Mid-to-late 20th century, a growing group of Mormon scholars started to realize that the "naive viewpoint" was essentially impossible (given history, archaeology, etc.) so (assuming as they do that the Book of Mormon is a true history) the original group that came from Jerusalem must have encountered a previously existing population in the Americas, who somehow were never specifically mentioned in the Book of Mormon. They also reinterpreted the Book of Mormon geography, which under the naive viewpoint encompasses all of North, South, and Central America, to possibly include only a limited geography--maybe in Central America somewhere. According to this viewpoint (let's call it the "apologetic viewpoint"), the small group from Jerusalem came to dominant a much larger pre-existing population (at least in some regions of the Americans). So current native Americans, or at least some of them, would have not a large but a small percentage of Jewish ancestry.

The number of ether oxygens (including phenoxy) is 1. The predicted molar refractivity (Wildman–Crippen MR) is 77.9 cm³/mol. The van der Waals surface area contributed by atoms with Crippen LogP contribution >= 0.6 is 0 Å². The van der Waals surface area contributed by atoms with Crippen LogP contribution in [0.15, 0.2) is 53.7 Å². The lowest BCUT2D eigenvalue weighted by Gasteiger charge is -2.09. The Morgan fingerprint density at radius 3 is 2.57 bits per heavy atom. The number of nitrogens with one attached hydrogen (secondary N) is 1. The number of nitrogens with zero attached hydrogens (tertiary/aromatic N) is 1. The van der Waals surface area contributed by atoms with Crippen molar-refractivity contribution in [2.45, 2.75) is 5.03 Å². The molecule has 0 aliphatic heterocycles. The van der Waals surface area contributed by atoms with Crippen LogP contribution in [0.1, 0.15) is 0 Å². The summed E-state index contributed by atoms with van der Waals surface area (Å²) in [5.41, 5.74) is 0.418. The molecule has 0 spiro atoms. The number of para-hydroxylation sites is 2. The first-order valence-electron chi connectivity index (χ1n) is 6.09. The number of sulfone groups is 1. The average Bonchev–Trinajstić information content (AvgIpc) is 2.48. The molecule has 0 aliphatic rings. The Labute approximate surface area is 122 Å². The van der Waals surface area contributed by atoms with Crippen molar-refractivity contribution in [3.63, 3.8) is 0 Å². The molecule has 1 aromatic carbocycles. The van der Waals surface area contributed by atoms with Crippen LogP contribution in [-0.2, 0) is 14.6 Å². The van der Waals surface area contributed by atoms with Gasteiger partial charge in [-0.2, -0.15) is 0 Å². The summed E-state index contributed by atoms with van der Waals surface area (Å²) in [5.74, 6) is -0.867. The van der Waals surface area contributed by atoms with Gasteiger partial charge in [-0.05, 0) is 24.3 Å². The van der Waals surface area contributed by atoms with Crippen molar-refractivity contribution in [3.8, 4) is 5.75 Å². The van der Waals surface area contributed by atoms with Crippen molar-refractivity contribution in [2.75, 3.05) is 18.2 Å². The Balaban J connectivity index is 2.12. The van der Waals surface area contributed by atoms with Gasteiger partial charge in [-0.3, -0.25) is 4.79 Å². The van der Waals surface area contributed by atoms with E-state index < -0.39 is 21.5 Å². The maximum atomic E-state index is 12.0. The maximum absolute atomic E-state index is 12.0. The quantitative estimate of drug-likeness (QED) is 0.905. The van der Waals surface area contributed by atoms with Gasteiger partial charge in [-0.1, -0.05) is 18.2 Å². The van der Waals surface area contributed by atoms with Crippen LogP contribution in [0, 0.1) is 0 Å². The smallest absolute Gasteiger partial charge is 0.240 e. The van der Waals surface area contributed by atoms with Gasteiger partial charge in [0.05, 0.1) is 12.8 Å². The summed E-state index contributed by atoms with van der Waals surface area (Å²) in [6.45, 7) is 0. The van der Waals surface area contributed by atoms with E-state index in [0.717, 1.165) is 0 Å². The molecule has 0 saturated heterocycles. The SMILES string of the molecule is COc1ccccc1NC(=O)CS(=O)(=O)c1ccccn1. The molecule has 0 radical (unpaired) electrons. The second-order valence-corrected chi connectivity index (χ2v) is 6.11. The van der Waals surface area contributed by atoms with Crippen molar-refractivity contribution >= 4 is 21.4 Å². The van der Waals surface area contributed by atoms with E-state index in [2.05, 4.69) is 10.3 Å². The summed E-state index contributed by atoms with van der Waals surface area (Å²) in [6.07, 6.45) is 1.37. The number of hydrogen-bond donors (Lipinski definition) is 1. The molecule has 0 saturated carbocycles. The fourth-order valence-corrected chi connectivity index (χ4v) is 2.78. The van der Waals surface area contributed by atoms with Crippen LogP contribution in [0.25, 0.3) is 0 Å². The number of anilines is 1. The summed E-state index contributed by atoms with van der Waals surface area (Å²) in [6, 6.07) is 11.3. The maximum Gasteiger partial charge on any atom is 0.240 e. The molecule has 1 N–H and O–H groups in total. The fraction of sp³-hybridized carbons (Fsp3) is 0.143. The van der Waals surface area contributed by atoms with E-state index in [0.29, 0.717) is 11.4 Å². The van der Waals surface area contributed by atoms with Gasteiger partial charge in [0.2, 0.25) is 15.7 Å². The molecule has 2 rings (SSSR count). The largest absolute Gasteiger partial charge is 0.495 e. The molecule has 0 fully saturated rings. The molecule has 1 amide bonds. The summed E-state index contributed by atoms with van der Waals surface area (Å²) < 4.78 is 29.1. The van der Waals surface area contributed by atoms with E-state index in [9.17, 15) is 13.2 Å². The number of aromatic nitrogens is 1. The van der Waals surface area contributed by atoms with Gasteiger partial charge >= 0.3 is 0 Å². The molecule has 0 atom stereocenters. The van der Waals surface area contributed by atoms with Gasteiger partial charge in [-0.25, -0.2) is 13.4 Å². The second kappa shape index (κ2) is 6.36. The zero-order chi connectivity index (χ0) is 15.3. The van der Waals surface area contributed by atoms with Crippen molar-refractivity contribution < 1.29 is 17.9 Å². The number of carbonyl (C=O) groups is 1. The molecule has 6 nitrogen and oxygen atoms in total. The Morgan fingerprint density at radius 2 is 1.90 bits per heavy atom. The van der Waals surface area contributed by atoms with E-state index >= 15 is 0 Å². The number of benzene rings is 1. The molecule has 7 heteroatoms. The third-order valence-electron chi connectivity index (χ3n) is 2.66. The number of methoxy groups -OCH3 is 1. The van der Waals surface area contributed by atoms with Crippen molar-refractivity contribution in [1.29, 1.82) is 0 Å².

Based on current research into DNA of native Americans, which seems to completely exclude any (significant?) connection between the tribes of Israel and native Americans, some Mormons like Grant Palmer, mentioned above, have come to believe that the Book of Mormon is in some sense spiritually true and powerful, like a parable, but is not in any sense literally true. Thus there is no literal Jewish ancestry of American Indians to be found, nor literal ruins in South or Central America (LDS members have spent fortunes tromping around Central and South America looking for evidence of baptismal fonts and the like). Let's call this the "spiritual viewpoint".

During the 1800s the "naive viewpoint" was essentially the only viewpoint with any wide currency in the LDS church. It is still widely held among the vast majority of LDS church membership who "believe" but otherwise haven't given this particular matter much thought or research.